When Business Meets Estate Planning – A Review of the Corporate Transparency Act

Elder Law | Jun 6, 2024 | Mason T. Smith

The Corporate Transparency Act (CTA) went into effect January 1, 2024, and requires certain business entities to report Beneficial Ownership Information to the Financial Crimes Enforcement Network (FinCEN). Enacted as part of the Anti-Money Laundering Act of 2020, this law aims to combat financial crimes, terrorism financing, and other illicit activities by closing loopholes and increasing transparency in corporate structures.

Prior to the implementation of the CTA, there was no formal mechanism in place to account for who owned or benefitted from small businesses at the federal level. While different states had their own mechanisms to track some of this information for registration or fee purposes, this lack of uniform oversight made it easier for bad actors to hide businesses in shell companies and launder money through them with little accountability. The CTA aims to make these illicit behaviors more difficult by requiring corporations, limited liability companies (LLCs), and similar entities (“Reporting Companies”) to disclose information about those who exercise substantial control over the entity or own 25% or more of its interests (“Beneficial Owners”).

Compliance Provisions.  To comply with the CTA, entities must report the name, date of birth, address, and a unique identifying number (such as a passport or driver’s license number) for each beneficial owner. Any changes to this information must be promptly updated with the CTA. For companies in existence before January 1, 2024, they must file their Beneficial Ownership Information Report before January 1, 2025, while new entities formed after January 1, 2024, must report within 90 days of their formation. Looking forward, companies formed in 2025 and later must report this information within 30 days. It is important to understand and comply with these deadlines because penalties range from civil or criminal fines or imprisonment for up to two years, based on the nature and severity of non-compliance.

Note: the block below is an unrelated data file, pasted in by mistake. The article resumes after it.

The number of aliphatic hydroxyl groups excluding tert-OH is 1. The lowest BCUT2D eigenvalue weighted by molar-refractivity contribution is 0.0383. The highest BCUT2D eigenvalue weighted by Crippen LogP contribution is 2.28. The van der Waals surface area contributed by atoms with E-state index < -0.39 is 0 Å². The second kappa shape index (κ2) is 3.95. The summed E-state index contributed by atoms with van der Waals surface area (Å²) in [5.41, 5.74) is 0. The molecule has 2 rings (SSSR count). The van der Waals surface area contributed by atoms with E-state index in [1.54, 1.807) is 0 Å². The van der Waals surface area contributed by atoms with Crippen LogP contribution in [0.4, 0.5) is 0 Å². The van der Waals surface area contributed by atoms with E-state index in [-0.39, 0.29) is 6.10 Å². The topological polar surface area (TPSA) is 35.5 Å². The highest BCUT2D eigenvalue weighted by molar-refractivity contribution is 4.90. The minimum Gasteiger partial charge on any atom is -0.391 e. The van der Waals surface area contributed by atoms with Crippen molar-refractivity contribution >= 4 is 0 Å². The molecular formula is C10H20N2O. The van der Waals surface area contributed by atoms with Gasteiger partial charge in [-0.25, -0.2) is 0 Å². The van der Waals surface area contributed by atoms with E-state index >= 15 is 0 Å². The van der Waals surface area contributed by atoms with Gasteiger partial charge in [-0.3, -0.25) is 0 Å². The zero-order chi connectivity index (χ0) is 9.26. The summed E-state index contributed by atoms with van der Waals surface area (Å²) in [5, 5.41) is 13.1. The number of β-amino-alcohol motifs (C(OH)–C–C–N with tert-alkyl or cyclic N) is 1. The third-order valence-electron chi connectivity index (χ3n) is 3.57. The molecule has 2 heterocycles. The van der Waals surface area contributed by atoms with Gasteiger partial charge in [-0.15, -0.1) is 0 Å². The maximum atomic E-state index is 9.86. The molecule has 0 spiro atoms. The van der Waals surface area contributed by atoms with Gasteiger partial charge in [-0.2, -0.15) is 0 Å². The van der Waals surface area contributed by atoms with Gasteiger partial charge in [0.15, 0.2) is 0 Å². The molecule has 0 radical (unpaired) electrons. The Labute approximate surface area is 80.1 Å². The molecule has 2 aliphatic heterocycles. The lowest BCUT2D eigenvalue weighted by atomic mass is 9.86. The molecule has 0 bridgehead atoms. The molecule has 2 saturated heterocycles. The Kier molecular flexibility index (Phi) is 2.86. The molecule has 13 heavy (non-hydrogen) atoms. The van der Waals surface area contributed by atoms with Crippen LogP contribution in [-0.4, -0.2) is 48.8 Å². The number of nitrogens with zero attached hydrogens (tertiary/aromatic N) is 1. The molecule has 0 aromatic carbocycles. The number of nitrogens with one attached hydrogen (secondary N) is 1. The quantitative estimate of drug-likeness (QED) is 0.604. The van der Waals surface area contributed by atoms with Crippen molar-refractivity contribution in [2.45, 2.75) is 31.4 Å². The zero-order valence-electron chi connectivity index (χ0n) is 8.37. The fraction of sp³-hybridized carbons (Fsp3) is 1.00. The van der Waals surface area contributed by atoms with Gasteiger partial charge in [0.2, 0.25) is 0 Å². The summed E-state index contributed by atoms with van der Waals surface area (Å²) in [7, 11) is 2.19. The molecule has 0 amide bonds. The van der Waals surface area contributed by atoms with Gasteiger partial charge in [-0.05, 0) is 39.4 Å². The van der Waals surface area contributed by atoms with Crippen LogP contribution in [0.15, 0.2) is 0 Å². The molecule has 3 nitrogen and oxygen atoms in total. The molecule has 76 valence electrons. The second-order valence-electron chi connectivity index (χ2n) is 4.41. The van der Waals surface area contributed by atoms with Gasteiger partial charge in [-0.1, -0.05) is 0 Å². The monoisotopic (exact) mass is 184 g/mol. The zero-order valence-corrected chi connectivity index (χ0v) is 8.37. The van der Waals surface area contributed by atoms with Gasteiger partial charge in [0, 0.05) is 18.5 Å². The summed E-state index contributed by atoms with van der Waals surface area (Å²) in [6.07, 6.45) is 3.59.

Implications for Estate Planning.  While the CTA places an obvious new burden on small businesses, it also has far-reaching implications for estate planning, particularly for those utilizing business entities as part of their strategy. Some key factors to consider are:

Increased Transparency.  Estate planning often involves the use of LLCs or trusts to manage and transfer assets. The CTA mandates transparency in ownership, which could affect privacy and confidentiality traditionally associated with these structures. The canny reader may have noticed that trusts are not specifically mentioned as being a Reporting Company. However, if an LLC is placed in a trust and is managed by the Trustees, they would be considered Beneficial Owners as they are viewed as exercising substantial control over the business. Therefore, trusts that qualify as Beneficial Owners under the CTA must disclose relevant information about trustees and beneficiaries.